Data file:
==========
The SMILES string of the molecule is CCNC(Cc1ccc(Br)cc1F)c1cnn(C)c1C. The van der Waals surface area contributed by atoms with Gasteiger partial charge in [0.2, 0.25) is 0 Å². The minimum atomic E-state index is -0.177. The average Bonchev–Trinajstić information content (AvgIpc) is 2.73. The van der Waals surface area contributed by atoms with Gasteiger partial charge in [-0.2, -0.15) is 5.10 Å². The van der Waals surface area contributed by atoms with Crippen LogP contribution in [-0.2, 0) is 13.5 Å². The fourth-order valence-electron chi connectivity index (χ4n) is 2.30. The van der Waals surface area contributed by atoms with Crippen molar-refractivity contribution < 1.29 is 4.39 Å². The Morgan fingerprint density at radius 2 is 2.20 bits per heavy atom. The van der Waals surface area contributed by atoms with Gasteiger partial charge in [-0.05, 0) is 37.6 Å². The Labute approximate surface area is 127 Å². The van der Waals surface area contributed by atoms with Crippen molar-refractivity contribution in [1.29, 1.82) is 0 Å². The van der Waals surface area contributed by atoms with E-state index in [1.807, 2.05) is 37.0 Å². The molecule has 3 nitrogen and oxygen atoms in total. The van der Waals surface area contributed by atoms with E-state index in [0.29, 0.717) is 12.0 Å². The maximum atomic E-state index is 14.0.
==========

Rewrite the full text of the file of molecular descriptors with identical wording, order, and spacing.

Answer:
The SMILES string of the molecule is CCNC(Cc1ccc(Br)cc1F)c1cnn(C)c1C. The van der Waals surface area contributed by atoms with Gasteiger partial charge in [0.2, 0.25) is 0 Å². The minimum atomic E-state index is -0.177. The average Bonchev–Trinajstić information content (AvgIpc) is 2.73. The van der Waals surface area contributed by atoms with Gasteiger partial charge in [-0.2, -0.15) is 5.10 Å². The van der Waals surface area contributed by atoms with Crippen LogP contribution in [-0.2, 0) is 13.5 Å². The fourth-order valence-electron chi connectivity index (χ4n) is 2.30. The van der Waals surface area contributed by atoms with Crippen molar-refractivity contribution < 1.29 is 4.39 Å². The Morgan fingerprint density at radius 2 is 2.20 bits per heavy atom. The van der Waals surface area contributed by atoms with Gasteiger partial charge in [-0.05, 0) is 37.6 Å². The Labute approximate surface area is 127 Å². The van der Waals surface area contributed by atoms with Crippen molar-refractivity contribution in [1.29, 1.82) is 0 Å². The van der Waals surface area contributed by atoms with E-state index in [1.807, 2.05) is 37.0 Å². The molecule has 3 nitrogen and oxygen atoms in total. The van der Waals surface area contributed by atoms with E-state index in [0.29, 0.717) is 12.0 Å². The maximum atomic E-state index is 14.0.